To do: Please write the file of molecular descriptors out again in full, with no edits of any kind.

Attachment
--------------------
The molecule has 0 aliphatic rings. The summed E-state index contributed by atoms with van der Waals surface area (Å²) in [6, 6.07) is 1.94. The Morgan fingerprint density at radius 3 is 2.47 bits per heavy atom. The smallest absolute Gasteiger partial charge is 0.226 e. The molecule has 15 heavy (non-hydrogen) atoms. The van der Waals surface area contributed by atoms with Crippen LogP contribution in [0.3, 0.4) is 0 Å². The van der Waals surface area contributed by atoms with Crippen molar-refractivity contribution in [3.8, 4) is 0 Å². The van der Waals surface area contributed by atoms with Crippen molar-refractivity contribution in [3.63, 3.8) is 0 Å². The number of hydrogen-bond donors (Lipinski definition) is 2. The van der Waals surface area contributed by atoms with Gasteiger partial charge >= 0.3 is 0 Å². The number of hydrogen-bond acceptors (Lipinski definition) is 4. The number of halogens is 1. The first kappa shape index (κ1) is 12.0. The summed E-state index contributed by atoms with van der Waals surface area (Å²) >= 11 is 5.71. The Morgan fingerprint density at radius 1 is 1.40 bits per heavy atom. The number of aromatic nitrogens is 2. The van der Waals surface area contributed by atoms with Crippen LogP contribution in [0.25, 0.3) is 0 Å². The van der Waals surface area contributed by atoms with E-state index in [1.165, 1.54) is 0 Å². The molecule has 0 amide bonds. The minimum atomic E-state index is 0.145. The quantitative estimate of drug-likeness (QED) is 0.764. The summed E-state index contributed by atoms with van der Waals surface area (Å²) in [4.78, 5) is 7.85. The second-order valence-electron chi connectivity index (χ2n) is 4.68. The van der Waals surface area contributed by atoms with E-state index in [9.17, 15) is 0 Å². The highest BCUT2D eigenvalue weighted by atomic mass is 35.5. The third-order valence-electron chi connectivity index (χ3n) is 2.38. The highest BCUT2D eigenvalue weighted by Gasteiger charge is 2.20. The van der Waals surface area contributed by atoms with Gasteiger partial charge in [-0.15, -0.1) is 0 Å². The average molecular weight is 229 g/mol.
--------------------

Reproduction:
The molecule has 0 aliphatic rings. The summed E-state index contributed by atoms with van der Waals surface area (Å²) in [6, 6.07) is 1.94. The Morgan fingerprint density at radius 3 is 2.47 bits per heavy atom. The smallest absolute Gasteiger partial charge is 0.226 e. The molecule has 15 heavy (non-hydrogen) atoms. The van der Waals surface area contributed by atoms with Crippen LogP contribution in [0.3, 0.4) is 0 Å². The van der Waals surface area contributed by atoms with Crippen molar-refractivity contribution in [3.8, 4) is 0 Å². The van der Waals surface area contributed by atoms with Crippen molar-refractivity contribution in [3.63, 3.8) is 0 Å². The number of hydrogen-bond donors (Lipinski definition) is 2. The van der Waals surface area contributed by atoms with Gasteiger partial charge >= 0.3 is 0 Å². The number of hydrogen-bond acceptors (Lipinski definition) is 4. The number of halogens is 1. The first kappa shape index (κ1) is 12.0. The summed E-state index contributed by atoms with van der Waals surface area (Å²) >= 11 is 5.71. The Morgan fingerprint density at radius 1 is 1.40 bits per heavy atom. The number of aromatic nitrogens is 2. The van der Waals surface area contributed by atoms with Crippen LogP contribution in [0.25, 0.3) is 0 Å². The van der Waals surface area contributed by atoms with E-state index in [1.165, 1.54) is 0 Å². The molecule has 0 amide bonds. The minimum atomic E-state index is 0.145. The quantitative estimate of drug-likeness (QED) is 0.764. The summed E-state index contributed by atoms with van der Waals surface area (Å²) in [4.78, 5) is 7.85. The second-order valence-electron chi connectivity index (χ2n) is 4.68. The van der Waals surface area contributed by atoms with E-state index in [9.17, 15) is 0 Å². The highest BCUT2D eigenvalue weighted by atomic mass is 35.5. The third-order valence-electron chi connectivity index (χ3n) is 2.38. The highest BCUT2D eigenvalue weighted by Gasteiger charge is 2.20. The van der Waals surface area contributed by atoms with Gasteiger partial charge in [-0.15, -0.1) is 0 Å². The average molecular weight is 229 g/mol.